Kilgour seems completely relaxed throughout - something Nashville musicians, brought up with one eye on the wall clock, find particularly refreshing. He is delighted to find a Wurlitzer Organ, which is duly transported to the studio to form part of the album, the same joyful fascination with unusual sounds he has always shown with Clean recordings. And he is as disarming as ever when discussing his own music.
"The melodies and the music come fairly easily," he says. "But lyrically, I'm a minimalist."
Which is the essence of a David Kilgour song. It would be a documentary in itself if this gifted and thoroughly natural musician was ever taken to Nashville's Music Row and thrown in a room with a completely different songwriter for a few hours. This is the way much Nashville music is written these days, and while the record company executives have statistics to show it works, the musical results do often smack of passionless, made-to-measure, market-aimed industry urgency that is the absolute antithesis of everything Kilgour has done since he picked up his first guitar.
Sutherland's film is loose, fast-cut, pressureless, laid-back and floaty - fittingly, largely the persona of Kilgour himself. It is also, according to Kilgour, who worked alongside Sutherland on what went in and what was left on the editing floor, deliberately assembled to resemble the feel of Bob Dylan's Eat The Document, a loose account of the madness that was Dylan's 1966 world tour.
The image and music-making ideas of Dylan have hovered around David Kilgour like Dylan's own hypnotic-splattered mist for a long time now, and it is echoed again in Far Off Town when Kilgour goes to Los Angeles and visits Ramblin' Jack Elliott, a Dylan contemporary in early 60s Greenwich Village. Elliott duly performs a song for his Dunedin visitor which would fit seamlessly alongside the Dylan cover Ballad Of Hollis Brown Kilgour once performed live with Dunedin one-off covers band The Pop-Up Toasters.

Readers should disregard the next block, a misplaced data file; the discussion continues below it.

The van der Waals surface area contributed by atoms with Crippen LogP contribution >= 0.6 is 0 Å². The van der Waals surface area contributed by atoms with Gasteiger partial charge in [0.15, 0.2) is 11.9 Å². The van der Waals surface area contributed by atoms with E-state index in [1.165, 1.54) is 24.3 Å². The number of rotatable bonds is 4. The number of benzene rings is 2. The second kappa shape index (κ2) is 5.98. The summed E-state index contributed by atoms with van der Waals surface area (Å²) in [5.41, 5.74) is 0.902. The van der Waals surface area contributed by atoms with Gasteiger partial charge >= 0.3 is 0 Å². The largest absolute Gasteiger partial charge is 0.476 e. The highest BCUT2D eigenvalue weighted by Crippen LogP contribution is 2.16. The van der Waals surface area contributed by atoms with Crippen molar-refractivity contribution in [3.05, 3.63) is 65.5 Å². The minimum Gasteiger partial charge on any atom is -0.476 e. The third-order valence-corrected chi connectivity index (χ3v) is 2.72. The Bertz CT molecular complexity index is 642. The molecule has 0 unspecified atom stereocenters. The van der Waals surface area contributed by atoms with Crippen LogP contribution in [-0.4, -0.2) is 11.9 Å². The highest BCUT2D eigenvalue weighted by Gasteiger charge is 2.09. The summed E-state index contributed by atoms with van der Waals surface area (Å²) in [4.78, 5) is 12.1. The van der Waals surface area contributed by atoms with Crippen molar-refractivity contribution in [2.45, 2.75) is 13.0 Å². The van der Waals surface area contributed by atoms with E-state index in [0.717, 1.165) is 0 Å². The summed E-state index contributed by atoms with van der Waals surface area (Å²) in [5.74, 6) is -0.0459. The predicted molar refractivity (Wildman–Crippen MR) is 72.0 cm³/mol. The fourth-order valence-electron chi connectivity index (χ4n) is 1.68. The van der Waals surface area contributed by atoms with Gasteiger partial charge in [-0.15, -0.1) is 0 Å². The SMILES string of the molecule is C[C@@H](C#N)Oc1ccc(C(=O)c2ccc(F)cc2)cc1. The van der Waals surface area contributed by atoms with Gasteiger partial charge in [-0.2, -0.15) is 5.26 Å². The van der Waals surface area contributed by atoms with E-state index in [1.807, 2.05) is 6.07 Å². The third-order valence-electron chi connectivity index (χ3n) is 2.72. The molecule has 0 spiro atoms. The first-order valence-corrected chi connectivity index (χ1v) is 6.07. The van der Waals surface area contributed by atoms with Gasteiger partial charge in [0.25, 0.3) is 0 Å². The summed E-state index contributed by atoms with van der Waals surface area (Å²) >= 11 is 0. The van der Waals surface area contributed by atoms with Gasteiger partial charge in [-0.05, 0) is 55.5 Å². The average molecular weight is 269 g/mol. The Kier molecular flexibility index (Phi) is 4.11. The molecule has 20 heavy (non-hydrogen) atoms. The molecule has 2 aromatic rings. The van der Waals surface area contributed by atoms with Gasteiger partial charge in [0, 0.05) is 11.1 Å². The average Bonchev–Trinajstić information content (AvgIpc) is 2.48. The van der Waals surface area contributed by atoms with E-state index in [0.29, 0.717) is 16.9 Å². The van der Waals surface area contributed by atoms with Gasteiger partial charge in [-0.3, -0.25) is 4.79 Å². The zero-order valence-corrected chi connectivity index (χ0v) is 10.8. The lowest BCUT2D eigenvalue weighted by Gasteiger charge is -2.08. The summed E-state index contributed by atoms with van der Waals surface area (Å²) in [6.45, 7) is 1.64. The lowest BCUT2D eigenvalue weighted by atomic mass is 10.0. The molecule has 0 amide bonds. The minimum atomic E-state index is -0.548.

Sutherland is a longtime fan of Kilgour's music, and ironically her first job in Auckland years ago was cell painting for an animated short film with a soundtrack from The Clean.
"I had always thought of David's music as very cinematic and had hoped one day to use it in a soundtrack. Then when I heard he was thinking of recording an LP in Nashville, we started talking about the possibility of documenting his journey. And we also had a mutual interest in Nashville, where I had already spent time working on another project."
Both had applied for funding to Creative New Zealand for special projects, and when the two successful grants came through together, the film project came together as well.
Sutherland shot a lot of film, and in the end elected to take just about all of the New Zealand footage out, concentrating solely on the theme of a far off town, itself a line from one of the songs on the Nashville album. She was still cutting and pasting up until the last day and she says if there were any lows in the whole process, it was what she had to leave out.